Editor's Note: This is one in a series of articles looking at local races in Tuesday's election.
Job creation and better schools are among the issues being touted by the two Gaffney men vying for the District 29 seat in the state House of Representatives in Tuesday's election.
Democrat Dennis Moss and Republican Danny Stacy are running for the seat held by Dewitt McCraw, who did not seek re-election.
The district, one of the largest in the state spanning 85 miles, consists of parts of Cherokee, Chester and York counties.
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Moss, 52, is concerned with creating jobs.
"The factories are closing, and we need to replace them with other industries," he said.
Moss wants to develop a comprehensive economic development plan to take an in-depth look at Cherokee, Chester and York counties to evaluate where each county is as opposed to where it needs to be to attract industry and other jobs.
"I want our citizens to be able to have jobs locally which will help the tax base," Moss said. "The unemployment rate is too high. It flows between 5 and 7 percent. If you're that person who is unemployed, it's 100 percent in your family."
Moss also wants to initiate a program geared to teacher recruitment.
"We need to recruit teachers in college," Moss said. "This program is critical if our public schools are to move forward and become stronger in the future. You can't have good education without having good teachers. That's where it starts."
Stacy, 63, also is concerned with the fate of education for South Carolina children. He contends better educated students play a role in growing the state's industry.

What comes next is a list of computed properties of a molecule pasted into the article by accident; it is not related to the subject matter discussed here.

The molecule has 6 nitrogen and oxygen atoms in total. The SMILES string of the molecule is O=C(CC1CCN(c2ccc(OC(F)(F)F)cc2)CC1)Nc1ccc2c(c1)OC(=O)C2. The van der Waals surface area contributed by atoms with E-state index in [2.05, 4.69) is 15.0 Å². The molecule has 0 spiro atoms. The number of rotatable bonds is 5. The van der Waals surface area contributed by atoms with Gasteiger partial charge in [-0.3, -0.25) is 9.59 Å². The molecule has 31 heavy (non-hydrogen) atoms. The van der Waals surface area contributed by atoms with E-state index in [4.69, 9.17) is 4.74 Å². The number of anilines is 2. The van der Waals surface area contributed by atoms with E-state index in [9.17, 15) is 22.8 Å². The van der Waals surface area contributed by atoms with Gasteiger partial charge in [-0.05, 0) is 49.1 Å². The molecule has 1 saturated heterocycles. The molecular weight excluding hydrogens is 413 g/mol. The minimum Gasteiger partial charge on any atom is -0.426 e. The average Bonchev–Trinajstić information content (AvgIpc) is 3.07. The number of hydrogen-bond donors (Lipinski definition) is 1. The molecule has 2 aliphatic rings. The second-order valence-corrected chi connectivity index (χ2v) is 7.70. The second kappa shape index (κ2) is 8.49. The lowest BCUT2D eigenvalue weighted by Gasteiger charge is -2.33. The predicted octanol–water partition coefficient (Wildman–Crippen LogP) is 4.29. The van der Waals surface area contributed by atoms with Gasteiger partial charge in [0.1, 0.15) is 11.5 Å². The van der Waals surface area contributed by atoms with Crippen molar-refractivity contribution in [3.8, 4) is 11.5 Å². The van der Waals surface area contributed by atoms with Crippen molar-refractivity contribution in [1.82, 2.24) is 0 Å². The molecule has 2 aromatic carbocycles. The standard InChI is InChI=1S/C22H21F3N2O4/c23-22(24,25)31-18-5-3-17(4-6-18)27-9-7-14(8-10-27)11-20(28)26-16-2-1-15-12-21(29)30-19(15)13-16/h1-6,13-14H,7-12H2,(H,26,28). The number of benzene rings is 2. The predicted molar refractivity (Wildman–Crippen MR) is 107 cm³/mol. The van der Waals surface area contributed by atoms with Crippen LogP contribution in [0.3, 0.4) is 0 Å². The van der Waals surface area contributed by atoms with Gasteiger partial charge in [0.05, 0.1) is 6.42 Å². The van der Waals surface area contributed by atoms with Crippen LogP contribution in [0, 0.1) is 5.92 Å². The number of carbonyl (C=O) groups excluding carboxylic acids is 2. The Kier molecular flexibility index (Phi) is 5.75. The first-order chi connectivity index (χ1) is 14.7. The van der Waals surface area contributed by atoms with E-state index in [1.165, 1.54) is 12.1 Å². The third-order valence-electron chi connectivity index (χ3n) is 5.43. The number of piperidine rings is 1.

"We live in a highly competitive economy," Stacy said. "We're going to have to educate our children so that they will be able to go out and do those jobs."
He said the quest for a better education starts with improving the educational system statewide.
"We need to put more money in the classroom for the teachers because that's where education takes place," he said
Teachers' pay also plays a role, Stacy said.
"In order to attract good teachers, we're going to have to pay them well," Stacy said. "We can't attract the teachers we need with mediocre pay scales."
Stacy said students and teachers should not foot the school supply bill.
"I'm suggesting each school system buy supplies rather than teachers buying them out of their pockets or students going out having to sell gift wrap, greeting cards and fruit," Stacy said. "Children shouldn't have to go out and do that."
Stacy also takes issue with property taxes.
"With the escalating property taxes we currently have, elderly or people on a fixed income are being taxed out of their homes," Stacy said. "We need to totally eliminate the property tax on people's primary dwelling. The place where you lay your head at night, you should not have to rent it from the county."
Instead, Stacy suggested incorporating a sales or consumption tax to foot the county's operating expenses. "It's a basic economy theory: The more goods and services a person purchases, the more sales tax he would pay."
While both men want to earmark money for road improvement, they differ on school vouchers. Moss said he is against vouchers, while Stacy said he is willing to look at vouchers and "any viable option" to improve education.